The Reading-in-Bed Injury

The doctor may warn her about the perils of reading in bed.

Two days ago I woke up with a sore neck, shoulder, and back. Exercise didn’t help, and my only escape from pain was a David Lodge novel. Today I fumed and fussed, wondering if I’d get over this absurd non-sports injury. After looking up sore necks on the internet, I concluded the cause was “reading in bed.” Yes, that is listed as one of the habits that lead to my new tri-pain. And here’s something specific I attribute it to: holding up an 800-page book while I lounge on pillows!

On and off this fall, I’ve been reading The Collected Stories of Elizabeth Bowen, reissued last year by Everyman’s Classics. To say it is a big book is an understatement. Years ago I checked out an earlier edition of this book from the library, with an introduction by Angus Wilson rather than John Banville, and made it through 300 pages before I gave up. How can I love Bowen’s novels so much yet be bored by her stories? It’s a conundrum. Some of the stories are brilliant, some of them are too, well, lady-like and somehow distant. Because I love her style, I long to return to her novels.  This month I’ve made it through 412 pages of her stories,but  I am relieved to have a reason to quit. It’s a reading-in-bed injury, by God!

Reading on an e-reader is the obvious solution for reading in bed, but I can’t read on screens all the time. And so I switched to a 400-page John le Carre novel, which I’m loving but which seems to be a a trifle heavy to hold.

Perhaps I need to give up reading in bed. Sitting in chairs rather than lounging?

Natural Painkillers: Exercise or a David Lodge Novel?

A brilliant novel to read when you’re sick!

I got the message early in life that strong women don’t cry. At the dentist’s? Absolutely not. At most, say “Ouch.” At the doctor’s? Well, I did cry when an intern stuck an IV painfully into my wrist because he claimed he couldn’t find other veins (a phlebotomist revealed that I have veins).

Strong women don’t show weakness. That was my mother’s opinion. You cry fountains of tears only in private …  it’s “the land of the free and the home of the brave!”

Yesterday, I woke up in pain, with a very sore shoulder and neck. Ouch! It really hurt. Did I sleep at an odd angle? I don’t know. Anyway, I did stretches for the shoulder and neck and then cautiously lifted three-pound weights. I felt somewhat better.

A nice day for biking–if not for the strained muscle!

I woke up today and felt much worse, so I decided bicycling might help.  I was about three miles into the ride when I wondered if I shouldn’t turn around. The pain wasn’t exactly getting worse, but it wasn’t getting better. Well, I soldiered on. I had to go to the store.

In the store, I immediately felt better. But while I stood on the social distance marks in line, the pain came back twice as strong. One advantage of the mask: no one can see you grimace.

And so I went outdoors with my purchases and called my husband.  He sent a message: ON MY WAY! I just sat there and waited, thrilled.

At home, I took Advil, drank tea, and applied a microwaved heat pack to my neck. The latter did nothing.

So I lay there and read my book. And my conclusion? A good, humorous book helps more with the pain than home remedies.  I loved David Lodge’s The British Museum Is Falling Down.

I am a fan of David Lodge’s academic satires, and his third novel, The British Museum Is Falling Down, published in 1965, has a slightly different tone from the later novels. Although the hero, Adam Appleby, is an academic, the novel focuses on the subject of birth control during the 1960s. The hero, Adam Appleby, and his wife, Barbara, are Catholics, and the Church forbids them to use contraception, with the exception of the dreaded rhythm method.  (Those of you who are infertile will also be familiar with taking your temperature and charting your ovulation,)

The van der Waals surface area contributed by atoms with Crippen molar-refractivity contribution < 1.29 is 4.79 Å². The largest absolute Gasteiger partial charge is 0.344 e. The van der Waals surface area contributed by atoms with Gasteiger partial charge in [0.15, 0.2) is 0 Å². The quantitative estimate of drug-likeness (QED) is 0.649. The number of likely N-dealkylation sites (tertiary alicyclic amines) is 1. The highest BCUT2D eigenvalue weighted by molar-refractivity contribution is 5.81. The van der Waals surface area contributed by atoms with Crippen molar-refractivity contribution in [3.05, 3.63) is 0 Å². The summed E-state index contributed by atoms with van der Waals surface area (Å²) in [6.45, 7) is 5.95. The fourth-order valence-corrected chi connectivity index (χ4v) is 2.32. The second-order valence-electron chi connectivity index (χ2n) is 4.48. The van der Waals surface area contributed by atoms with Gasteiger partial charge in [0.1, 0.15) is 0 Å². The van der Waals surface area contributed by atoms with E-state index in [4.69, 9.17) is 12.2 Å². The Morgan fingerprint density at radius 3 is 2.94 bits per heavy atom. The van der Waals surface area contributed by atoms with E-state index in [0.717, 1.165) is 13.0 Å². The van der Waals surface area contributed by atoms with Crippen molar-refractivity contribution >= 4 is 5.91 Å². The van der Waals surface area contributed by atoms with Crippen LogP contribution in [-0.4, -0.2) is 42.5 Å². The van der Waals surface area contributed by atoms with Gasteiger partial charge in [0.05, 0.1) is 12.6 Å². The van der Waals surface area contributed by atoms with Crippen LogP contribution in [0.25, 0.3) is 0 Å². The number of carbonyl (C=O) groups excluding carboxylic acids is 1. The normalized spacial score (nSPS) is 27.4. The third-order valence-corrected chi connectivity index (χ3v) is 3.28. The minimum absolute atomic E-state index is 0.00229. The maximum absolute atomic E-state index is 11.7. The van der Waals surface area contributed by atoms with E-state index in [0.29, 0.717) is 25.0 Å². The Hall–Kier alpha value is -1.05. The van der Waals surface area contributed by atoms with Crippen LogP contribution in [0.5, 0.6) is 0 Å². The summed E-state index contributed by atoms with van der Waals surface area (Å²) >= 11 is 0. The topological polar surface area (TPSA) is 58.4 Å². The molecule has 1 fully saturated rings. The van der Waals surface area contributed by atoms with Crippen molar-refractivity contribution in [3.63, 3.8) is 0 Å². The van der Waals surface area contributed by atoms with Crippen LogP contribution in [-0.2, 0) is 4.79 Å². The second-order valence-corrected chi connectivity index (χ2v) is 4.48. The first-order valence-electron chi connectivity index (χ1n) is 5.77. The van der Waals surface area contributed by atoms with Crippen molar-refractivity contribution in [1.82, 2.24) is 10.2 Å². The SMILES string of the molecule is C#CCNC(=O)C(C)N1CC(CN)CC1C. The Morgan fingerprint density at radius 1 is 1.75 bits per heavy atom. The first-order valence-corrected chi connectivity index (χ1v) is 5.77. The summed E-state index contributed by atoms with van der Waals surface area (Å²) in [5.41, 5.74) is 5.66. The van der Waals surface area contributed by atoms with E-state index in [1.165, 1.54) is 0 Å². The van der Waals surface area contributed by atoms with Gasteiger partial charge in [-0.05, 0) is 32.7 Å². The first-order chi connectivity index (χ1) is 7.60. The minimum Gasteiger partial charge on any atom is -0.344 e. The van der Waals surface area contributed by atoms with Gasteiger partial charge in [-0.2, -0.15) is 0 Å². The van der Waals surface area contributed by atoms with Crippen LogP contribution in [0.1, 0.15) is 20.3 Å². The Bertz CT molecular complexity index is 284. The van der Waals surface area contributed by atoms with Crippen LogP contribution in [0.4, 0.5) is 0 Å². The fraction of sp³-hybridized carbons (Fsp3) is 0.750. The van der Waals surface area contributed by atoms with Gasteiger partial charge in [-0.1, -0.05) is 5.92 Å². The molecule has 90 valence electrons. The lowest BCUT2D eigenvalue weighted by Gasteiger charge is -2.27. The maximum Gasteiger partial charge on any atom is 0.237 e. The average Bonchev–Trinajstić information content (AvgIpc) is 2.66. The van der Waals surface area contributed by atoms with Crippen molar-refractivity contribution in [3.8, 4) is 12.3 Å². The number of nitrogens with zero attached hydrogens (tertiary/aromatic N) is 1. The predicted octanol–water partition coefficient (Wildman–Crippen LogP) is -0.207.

And so the couple, who must start the day by taking Barbara’s temperature to see if she’s ovulating, feel decidedly unsexy. They already have three children, and are terrified that Barbara is pregnant again.

Lodge interweaves the analysis of serious ’60’s Catholic birth control issues with academic adventures. We follow Adam through a day in his life, which centers around research at the British Museum. In the morning, he is stuck in traffic on his scooter (it turns out to be the Beatles); can’t seem to concentrate while he waits for the library assistant to deliver books  to his desk (in fact, he does no work); attempts to obtain an obscure writer’s unpublished papers from an eccentric old woman; is misunderstood when his phone call is crossed with someone else’s as saying the British Museum is on fire.  And much, much more!

Lodge’s intellectualism is lightened by satire that reminds us happily of Lucky Jim. This is a deftly-written social and historical novel about the issue of birth control in the ’60s, and it is also funny. Wasn’t the Pill on every magazine cover?  Alas, the Church still forbids birth control, though  Catholics I know ignore such unpleasant tenets.

I hope you have an enjoyable weekend and I do recommend that you read David Lodge.  He manages to be brilliant and light all at once!

Where Are All the Book Columns? The End of N.B. at the TLS

You may wonder–even I have wondered–why I subscribe to the TLS. I began in 2012 or 2013 because of the editor Peter Stothard, a classicist, and the classics editor Mary Beard. At that time the TLS published more classics reviews than did most scholarly classics journals.

Over the years, I have also regularly read the N.B. column by J.C. (James Campbell). It is like receiving a witty, quirky letter by a book maniac once a week, and I’m pretty sure even Ursula K. Le Guin once mentioned it at her blog. He writes about buying tatty Penguins at used bookstores in London, the George Gissing Society, why the BBC should adapt a George Gissing novel, French literature, limericks, book covers, poetry magazines, and the casualties of political correctness.

In the new issue, J.C. announced that this week’s column is his last. Fuck’s sake, what’s going on? It’s my favorite thing in the TLS now. Mind you, he did not include my contribution to readers’ findings of mentions of the TLS in novels and poetry (mine was from Penelope Lively or Anita Brookner, I can’t remember), but I enjoyed his column anyway!